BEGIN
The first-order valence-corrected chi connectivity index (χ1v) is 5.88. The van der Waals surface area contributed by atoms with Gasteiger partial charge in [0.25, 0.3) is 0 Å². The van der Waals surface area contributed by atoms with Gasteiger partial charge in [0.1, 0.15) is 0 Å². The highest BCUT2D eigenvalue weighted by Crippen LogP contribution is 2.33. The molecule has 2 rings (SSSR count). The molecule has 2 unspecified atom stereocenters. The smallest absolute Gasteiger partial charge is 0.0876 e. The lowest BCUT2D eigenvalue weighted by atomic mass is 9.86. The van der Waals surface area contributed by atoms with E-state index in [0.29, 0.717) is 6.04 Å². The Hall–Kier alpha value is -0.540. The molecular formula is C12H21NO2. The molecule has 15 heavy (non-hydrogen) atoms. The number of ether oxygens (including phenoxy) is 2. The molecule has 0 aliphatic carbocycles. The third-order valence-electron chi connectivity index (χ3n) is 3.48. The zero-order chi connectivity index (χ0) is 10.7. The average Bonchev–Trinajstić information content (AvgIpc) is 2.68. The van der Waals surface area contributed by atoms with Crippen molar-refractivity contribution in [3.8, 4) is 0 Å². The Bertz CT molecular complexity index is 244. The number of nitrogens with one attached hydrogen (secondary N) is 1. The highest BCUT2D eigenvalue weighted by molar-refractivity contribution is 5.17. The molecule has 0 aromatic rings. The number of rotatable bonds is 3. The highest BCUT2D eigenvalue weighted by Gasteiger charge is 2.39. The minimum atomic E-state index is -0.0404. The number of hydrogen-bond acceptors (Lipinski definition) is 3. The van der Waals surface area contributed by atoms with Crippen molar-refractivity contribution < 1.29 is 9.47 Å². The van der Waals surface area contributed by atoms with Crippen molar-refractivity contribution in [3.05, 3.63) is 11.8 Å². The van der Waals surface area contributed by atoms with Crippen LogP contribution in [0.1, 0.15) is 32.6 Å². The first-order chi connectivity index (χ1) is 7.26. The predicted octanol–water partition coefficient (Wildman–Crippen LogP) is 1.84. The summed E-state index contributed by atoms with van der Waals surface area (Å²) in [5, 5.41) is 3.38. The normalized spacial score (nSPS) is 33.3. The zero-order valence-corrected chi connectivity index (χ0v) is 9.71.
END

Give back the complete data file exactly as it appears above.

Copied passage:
The first-order valence-corrected chi connectivity index (χ1v) is 5.88. The van der Waals surface area contributed by atoms with Gasteiger partial charge in [0.25, 0.3) is 0 Å². The van der Waals surface area contributed by atoms with Gasteiger partial charge in [0.1, 0.15) is 0 Å². The highest BCUT2D eigenvalue weighted by Crippen LogP contribution is 2.33. The molecule has 2 rings (SSSR count). The molecule has 2 unspecified atom stereocenters. The smallest absolute Gasteiger partial charge is 0.0876 e. The lowest BCUT2D eigenvalue weighted by atomic mass is 9.86. The van der Waals surface area contributed by atoms with E-state index in [0.29, 0.717) is 6.04 Å². The Hall–Kier alpha value is -0.540. The molecular formula is C12H21NO2. The molecule has 15 heavy (non-hydrogen) atoms. The number of ether oxygens (including phenoxy) is 2. The molecule has 0 aliphatic carbocycles. The third-order valence-electron chi connectivity index (χ3n) is 3.48. The zero-order chi connectivity index (χ0) is 10.7. The average Bonchev–Trinajstić information content (AvgIpc) is 2.68. The van der Waals surface area contributed by atoms with Crippen molar-refractivity contribution in [3.8, 4) is 0 Å². The Bertz CT molecular complexity index is 244. The number of nitrogens with one attached hydrogen (secondary N) is 1. The highest BCUT2D eigenvalue weighted by molar-refractivity contribution is 5.17. The molecule has 0 aromatic rings. The number of rotatable bonds is 3. The highest BCUT2D eigenvalue weighted by Gasteiger charge is 2.39. The minimum atomic E-state index is -0.0404. The number of hydrogen-bond acceptors (Lipinski definition) is 3. The van der Waals surface area contributed by atoms with Crippen molar-refractivity contribution < 1.29 is 9.47 Å². The van der Waals surface area contributed by atoms with Crippen molar-refractivity contribution in [3.05, 3.63) is 11.8 Å². The van der Waals surface area contributed by atoms with Crippen LogP contribution in [0.1, 0.15) is 32.6 Å². The first-order chi connectivity index (χ1) is 7.26. The predicted octanol–water partition coefficient (Wildman–Crippen LogP) is 1.84. The summed E-state index contributed by atoms with van der Waals surface area (Å²) in [5, 5.41) is 3.38. The normalized spacial score (nSPS) is 33.3. The zero-order valence-corrected chi connectivity index (χ0v) is 9.71.